If you get health insurance from your employer, you have to make decision every year about which coverage to choose.
...
But the mistake I am referring to is different. Because of human quirks, lack of understanding and overly complicated plans, many people are paying more without getting anything extra in return.

Economists have a term for a situation like this, where one option is better than another under any circumstances, dominance. And that is what we see in many workplaces: The cheaper health care plan, at every level of medical spending, often has a higher deductible — a higher spending hurdle that must be reached before reimbursements begin.
Why So Many People Choose the Wrong Health Plans
https://www.nytimes.com/2017/11/04/busi ... 2Fbusiness

Which Health Plan Is Cheaper?
https://www.nytimes.com/2017/11/04/busi ... 2Fbusiness
Thaler makes great points in these articles. But here is an example of why people may not do it.

I have been using a High-Deductible Health Plan (HDHP) with HSA for several years now for all the reasons listed by Thaler. But I started considering HDPD only after Grabiner told me about its benefits. Before that, I knew that my employer was offering HDHP, and I was reviewing health plans every year during the enrollment period. The reasons preventing me from signing for HDHP were:

1. I thought that with a HDHP plan, I would have to pay my high deductible directly to a healthcare provider. I knew that prices negotiated by insurance companies are much lower than list prices, and I was wrongly assuming that I would end up always paying the high deductible.

2. I assumed that all plans are similarly priced, just as Social Security payouts are actuarially fair, and that there were no dominated strategies.

After Grabiner has corrected both of my assumptions I have gladly switched to HDHP. But if I could be mistaken, there are probably many others with similar assumptions. And the thing is that once you make an assumption similar to my (1) or (2), you don't bother investigating it any further. Until someone points it out, someone like Grabiner or Thaler.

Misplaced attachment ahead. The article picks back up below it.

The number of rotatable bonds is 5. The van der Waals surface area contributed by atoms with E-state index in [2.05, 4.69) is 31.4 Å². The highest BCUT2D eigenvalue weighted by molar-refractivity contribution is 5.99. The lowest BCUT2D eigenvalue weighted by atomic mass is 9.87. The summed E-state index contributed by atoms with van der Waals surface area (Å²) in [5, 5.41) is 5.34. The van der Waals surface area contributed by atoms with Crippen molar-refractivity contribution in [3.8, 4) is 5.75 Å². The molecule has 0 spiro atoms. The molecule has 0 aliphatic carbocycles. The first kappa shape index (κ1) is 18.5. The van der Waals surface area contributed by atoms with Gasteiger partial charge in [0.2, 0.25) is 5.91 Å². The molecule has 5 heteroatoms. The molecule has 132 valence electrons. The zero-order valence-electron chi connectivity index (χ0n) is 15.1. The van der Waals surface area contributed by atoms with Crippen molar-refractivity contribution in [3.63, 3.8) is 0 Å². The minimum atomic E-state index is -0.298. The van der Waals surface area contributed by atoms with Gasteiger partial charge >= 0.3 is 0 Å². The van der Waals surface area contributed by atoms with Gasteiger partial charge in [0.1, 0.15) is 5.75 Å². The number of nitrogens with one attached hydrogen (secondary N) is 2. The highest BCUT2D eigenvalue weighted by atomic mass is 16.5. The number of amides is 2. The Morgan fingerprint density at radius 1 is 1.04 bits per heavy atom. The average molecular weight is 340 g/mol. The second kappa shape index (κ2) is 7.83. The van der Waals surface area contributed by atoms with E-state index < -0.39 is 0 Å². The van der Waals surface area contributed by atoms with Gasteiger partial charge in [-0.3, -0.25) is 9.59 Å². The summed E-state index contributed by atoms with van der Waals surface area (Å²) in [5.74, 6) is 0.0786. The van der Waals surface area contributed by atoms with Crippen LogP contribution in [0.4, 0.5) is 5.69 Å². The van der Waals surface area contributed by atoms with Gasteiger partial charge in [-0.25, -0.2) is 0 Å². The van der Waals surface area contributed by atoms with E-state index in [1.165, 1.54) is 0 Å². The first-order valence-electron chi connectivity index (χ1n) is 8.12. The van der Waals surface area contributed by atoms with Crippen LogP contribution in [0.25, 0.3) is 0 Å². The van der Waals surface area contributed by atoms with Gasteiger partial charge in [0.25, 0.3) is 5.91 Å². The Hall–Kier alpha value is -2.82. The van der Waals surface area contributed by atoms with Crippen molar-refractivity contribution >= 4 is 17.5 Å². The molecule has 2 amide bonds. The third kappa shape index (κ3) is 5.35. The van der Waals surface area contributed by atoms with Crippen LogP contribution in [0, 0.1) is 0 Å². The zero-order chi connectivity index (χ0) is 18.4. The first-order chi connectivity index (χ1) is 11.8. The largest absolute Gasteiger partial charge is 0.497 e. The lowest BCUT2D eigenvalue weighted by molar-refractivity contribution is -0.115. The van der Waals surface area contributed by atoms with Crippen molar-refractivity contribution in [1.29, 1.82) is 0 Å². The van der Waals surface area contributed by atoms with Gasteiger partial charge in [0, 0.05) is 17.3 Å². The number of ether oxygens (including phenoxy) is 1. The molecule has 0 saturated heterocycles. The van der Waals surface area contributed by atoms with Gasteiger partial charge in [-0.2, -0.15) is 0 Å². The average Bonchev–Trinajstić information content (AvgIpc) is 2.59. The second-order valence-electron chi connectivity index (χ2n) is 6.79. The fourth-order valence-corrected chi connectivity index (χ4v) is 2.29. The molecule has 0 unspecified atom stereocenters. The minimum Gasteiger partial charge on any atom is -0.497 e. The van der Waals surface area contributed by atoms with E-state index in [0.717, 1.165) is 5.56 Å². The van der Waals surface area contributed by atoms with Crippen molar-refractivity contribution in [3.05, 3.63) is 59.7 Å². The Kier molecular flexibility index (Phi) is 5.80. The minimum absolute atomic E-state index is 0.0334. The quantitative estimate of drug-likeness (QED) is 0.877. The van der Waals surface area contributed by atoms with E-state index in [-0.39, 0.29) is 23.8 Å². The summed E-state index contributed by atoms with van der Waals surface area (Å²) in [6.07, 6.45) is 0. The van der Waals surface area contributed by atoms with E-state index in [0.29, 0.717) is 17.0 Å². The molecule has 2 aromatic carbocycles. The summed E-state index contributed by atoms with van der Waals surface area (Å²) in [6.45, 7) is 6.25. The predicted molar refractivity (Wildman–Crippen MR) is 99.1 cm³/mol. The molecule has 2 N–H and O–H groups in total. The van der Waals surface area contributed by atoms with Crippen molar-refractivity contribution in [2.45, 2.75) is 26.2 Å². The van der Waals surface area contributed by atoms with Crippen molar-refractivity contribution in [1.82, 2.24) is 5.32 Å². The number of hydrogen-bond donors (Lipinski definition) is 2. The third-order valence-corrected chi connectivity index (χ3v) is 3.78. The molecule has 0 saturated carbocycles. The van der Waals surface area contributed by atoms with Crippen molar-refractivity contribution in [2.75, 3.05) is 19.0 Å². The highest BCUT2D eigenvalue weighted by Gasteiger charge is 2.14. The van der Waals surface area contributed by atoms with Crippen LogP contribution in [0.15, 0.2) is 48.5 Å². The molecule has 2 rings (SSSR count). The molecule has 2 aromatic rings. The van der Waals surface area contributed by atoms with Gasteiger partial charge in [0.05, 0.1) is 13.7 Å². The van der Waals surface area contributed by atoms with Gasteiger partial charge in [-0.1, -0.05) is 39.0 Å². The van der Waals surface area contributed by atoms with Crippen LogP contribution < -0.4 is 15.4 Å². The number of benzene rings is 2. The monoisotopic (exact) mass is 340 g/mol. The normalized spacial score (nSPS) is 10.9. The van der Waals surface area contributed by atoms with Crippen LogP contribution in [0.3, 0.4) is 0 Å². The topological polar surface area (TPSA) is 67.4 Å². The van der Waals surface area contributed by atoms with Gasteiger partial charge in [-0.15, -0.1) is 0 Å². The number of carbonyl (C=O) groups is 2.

Victoria
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Re: And the Nobel Memorial Prize in Economic Sciences goes to [Richard Thaler]

Post by itstoomuch » Sat Nov 04, 2017 7:32 pm

Every year, my goal for health insurance and costs is to exceed the 7% itemized threshold :P . Every year it gets easier because of increasing LTCi premiums, dental, and "other" maladies. Next year, we will probably be moving to a HCOL city. Thayler is assuming people are healthy. :oops:
Ymmv :annoyed
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Re: And the Nobel Memorial Prize in Economic Sciences goes to [Richard Thaler]

Post by grabiner » Sat Nov 04, 2017 11:14 pm

VictoriaF wrote:
Sat Nov 04, 2017 7:16 pm
The reasons preventing me from signing for HDHP were:

1. I thought that with a HDHP plan, I would have to pay my high deductible directly to a healthcare provider. I knew that prices negotiated by insurance companies are much lower than list prices, and I was wrongly assuming that I would end up always paying the high deductible.

2. I assumed that all plans are similarly priced, just as Social Security payouts are actuarially fair, and that there were no dominated strategies.
The plans may be actuarially fair from the insurance company's point of view; the insurer charges less for the HDHP (unless it uses some of the payment to fund your HSA), because it expects to pay less.

What causes the HDHP to be a dominant strategy is payments made from other sources. With an HDHP, you can contribute $3450 (individual) or $6900 (family) to an HSA, for a tax reduction. And the employer subsidies may be unequal. For example, the US government subsidizes 75% of the cost of its employees' insurance, up to a limit; if the HDHP contributes $1500 to your HSA, the 75% subsidy means that you only pay $375 of the extra premium.

The combination of those two means that US Government employees are likely to find that the HDHP dominates the low-deductible plan from the same provider. I worked out this example for the DC Diehards in 2014, using 2015 rates. For a VA resident in the 25% bracket with family coverage, one HDHP cost $2925 less if you had no medical expenses, and had a $3000 deductible.
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Re: And the Nobel Memorial Prize in Economic Sciences goes to [Richard Thaler]